It is harder when it comes to material things. It is not so easy to make the
connection that money is just an idea, or a tape is just an idea, a book is
just an idea, a car is just an idea. I learn in little ways. I give away
newsletters that cost me money, believing that it will return to me
eventually. I give hours of my time to the study group, believing that the
return will come. I still FEEL that as basically giving it away. The return
has only just begun.
I think when I learn this lesson fully it will be no big deal to give up the
idea of ownership entirely and to share everything I possess with anyone who
needs it. But I am a long way from that as yet.
The next paragraph is very important:
Ideas must first belong to you, before you give them. If you are to save the
world, you first accept salvation for yourself. But you will not believe
that this is done until you see the miracles it brings to everyone you look
upon. Herein is the idea of giving clarified and given meaning. Now you can
perceive that by your giving is your store increased. (3:1-5)
To give salvation I must first accept it for myself. But to know I have it,
I have to give it away. That must mean that I have to start giving before I
know I have it! The gift that giving brings is knowing that I have the gift
The lesson advises us to protect what we have by giving it away. It warns,
<Yet value not its form> (4:3). In other words, you may not get it back in
the exact form you give it. If I give $100 cash, I may receive a gift in a
different form: a tape player, computer software, a burst of physical
energy, or whatever. If I give away a particular book, I may not ever
receive that particular form again, and I have to learn not to value the
form, but the thought behind the form. It is foolish to value forms. <No
form endures> (4:5).
What [the giver] seems to lose is always something he will value less than
what will surely be returned to him. (5:8)
Every gift I give is always a gift to myself. I never lose! I gain, and so
does the recipient of my gift, especially if he or she learns from me to
give again. <Who understands what giving means must laugh at the idea of
sacrifice> (6:2). Laugh, because there is no such thing as sacrifice. What I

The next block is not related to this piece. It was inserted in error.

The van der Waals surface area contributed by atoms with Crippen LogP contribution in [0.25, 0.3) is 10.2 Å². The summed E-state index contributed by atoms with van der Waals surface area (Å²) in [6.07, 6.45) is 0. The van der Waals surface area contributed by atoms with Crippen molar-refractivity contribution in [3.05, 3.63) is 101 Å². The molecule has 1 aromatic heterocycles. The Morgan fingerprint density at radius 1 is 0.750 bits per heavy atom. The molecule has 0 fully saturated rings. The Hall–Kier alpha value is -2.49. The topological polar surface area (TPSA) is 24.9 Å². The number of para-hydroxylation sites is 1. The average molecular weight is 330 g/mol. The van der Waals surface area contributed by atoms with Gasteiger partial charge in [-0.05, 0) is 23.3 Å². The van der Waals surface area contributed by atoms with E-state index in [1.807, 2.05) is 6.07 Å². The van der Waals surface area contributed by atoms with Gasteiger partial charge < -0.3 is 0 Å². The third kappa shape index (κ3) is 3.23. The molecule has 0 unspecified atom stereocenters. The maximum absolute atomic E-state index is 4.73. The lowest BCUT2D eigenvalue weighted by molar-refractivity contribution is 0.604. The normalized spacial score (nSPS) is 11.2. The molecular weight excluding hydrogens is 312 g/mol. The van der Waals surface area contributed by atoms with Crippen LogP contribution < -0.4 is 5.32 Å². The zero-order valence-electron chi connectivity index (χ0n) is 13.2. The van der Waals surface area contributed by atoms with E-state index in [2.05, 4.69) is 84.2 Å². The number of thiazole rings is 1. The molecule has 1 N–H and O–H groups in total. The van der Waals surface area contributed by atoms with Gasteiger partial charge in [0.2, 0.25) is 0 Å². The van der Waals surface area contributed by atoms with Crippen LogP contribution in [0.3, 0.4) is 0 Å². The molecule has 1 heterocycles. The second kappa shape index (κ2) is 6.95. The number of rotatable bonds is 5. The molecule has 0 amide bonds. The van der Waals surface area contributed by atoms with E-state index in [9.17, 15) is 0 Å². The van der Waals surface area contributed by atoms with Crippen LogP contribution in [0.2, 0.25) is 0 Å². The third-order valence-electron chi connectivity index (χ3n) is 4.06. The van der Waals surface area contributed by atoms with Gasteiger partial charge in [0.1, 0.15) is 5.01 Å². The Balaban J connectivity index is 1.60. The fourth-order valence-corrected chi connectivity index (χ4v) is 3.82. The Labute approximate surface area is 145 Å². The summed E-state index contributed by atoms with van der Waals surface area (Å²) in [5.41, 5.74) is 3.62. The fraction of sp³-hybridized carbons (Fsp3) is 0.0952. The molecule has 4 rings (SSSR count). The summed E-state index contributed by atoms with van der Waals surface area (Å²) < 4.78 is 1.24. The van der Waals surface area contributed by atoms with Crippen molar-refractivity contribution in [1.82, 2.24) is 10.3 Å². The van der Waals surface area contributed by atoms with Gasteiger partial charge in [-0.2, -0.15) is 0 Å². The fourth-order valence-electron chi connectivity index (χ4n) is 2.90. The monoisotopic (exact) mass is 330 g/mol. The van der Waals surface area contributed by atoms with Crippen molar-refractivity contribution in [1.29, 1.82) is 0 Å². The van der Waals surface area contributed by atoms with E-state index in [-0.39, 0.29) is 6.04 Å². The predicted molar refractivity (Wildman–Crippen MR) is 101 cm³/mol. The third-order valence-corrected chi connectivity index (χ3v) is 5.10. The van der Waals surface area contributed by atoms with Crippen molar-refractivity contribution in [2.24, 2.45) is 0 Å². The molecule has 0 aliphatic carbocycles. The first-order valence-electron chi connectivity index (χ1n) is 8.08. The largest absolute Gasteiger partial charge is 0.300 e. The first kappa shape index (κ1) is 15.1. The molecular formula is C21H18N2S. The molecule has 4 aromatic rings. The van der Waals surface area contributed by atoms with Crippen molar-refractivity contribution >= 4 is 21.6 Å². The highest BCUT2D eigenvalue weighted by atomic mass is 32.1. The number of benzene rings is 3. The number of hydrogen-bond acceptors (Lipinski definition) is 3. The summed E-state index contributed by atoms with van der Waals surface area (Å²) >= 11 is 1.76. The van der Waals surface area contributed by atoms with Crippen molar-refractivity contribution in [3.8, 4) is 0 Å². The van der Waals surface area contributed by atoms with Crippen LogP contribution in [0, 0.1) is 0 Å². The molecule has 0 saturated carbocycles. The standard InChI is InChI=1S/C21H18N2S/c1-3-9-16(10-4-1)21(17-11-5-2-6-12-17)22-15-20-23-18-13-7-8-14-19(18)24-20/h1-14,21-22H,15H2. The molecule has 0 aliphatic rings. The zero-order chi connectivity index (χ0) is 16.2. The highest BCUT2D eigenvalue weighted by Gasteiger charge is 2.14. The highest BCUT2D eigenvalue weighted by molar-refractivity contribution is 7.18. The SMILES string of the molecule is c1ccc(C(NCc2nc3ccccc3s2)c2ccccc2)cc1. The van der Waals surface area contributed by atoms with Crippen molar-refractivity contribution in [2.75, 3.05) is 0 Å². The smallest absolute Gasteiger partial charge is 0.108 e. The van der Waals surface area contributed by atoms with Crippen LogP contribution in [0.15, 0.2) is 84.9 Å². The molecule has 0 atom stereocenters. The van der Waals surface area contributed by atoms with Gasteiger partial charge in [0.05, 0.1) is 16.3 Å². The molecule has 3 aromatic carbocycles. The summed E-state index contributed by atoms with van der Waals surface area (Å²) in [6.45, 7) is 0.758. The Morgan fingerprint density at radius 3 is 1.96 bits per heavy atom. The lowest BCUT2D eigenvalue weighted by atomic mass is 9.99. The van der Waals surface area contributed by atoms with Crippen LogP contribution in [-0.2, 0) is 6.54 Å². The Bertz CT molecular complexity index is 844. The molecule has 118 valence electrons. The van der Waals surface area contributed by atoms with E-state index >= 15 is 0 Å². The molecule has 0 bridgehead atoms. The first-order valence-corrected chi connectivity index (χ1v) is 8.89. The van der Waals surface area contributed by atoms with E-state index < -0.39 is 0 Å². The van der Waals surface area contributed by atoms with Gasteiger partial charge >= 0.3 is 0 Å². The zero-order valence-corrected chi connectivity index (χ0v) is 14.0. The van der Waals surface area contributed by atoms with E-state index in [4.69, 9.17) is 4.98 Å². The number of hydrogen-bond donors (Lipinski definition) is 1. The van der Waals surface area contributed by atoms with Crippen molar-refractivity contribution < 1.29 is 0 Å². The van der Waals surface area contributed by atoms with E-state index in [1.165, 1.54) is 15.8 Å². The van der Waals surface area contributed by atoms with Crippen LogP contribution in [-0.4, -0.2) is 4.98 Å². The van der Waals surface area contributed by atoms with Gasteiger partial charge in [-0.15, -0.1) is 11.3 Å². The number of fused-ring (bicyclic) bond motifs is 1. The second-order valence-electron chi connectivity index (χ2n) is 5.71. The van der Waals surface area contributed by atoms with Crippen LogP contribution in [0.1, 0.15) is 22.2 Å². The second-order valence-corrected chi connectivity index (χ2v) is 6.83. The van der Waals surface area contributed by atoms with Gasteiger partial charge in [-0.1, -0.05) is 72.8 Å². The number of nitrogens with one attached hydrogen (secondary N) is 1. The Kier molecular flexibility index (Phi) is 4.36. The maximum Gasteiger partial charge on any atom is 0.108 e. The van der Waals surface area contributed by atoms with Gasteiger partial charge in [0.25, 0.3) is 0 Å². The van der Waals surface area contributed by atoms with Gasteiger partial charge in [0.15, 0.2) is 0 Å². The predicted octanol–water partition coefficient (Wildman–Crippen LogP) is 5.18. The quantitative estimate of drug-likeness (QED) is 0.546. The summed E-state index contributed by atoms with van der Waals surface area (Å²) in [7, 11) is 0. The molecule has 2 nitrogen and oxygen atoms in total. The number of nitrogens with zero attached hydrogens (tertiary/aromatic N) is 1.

give is given to myself; I never lose, I always gain. How can that be called
The lesson clearly applies this to all forms of <giving> and all forms of
<sacrifice,> including pain and loss, sickness, grief, poverty, starvation,
and death. When I <give up> a relationship in the form I thought I wanted,
according to this lesson I receive something I will value far more. Perhaps
I may learn to accept the gift of self-sufficiency, for instance.
I'm sure the same will be true as I make other <sacrifices.> Mistakenly I
fear the <loss> I will feel with these things absent from my life. There
will be no loss, no sacrifice. What I gain will far exceed the apparent
loss. And in reality I lose nothing except a false identification.
For instance, I think I get a certain satisfaction and comfort from eating a
nice meal. The pleasure of the taste; the pleasure of being full. I falsely
identify these feelings with the object, the food. But pleasure,
satisfaction, and comfort are just the ideas behind the food. If I were to
dissociate food from those ideas, I would not be giving up those ideas; I
would be affirming them. I retain them, and they grow. There will be
pleasure, satisfaction, and comfort in other forms, more lasting and more
generalized. I have gained the general form by giving up the specific
identification of those ideas with <food.>
In general, we will go through many iterations of apparent giving up,
apparent sacrifice, until we learn that the thing is not the idea, that no
particular form can be identified with the idea behind it. We will learn,
eventually, to hold on to no form, but to always value not the form, but the
thought behind it.
Ultimately we go beyond the idea of many different thoughts to see only one
Thought-the innocent Son of God, the Christ. We see that Thought within
ourselves, and <what we have looked upon we would extend, for we would see
it everywhere> (11:2). <To ensure this holy sight is ours, we offer it to
everything we see> (11:5).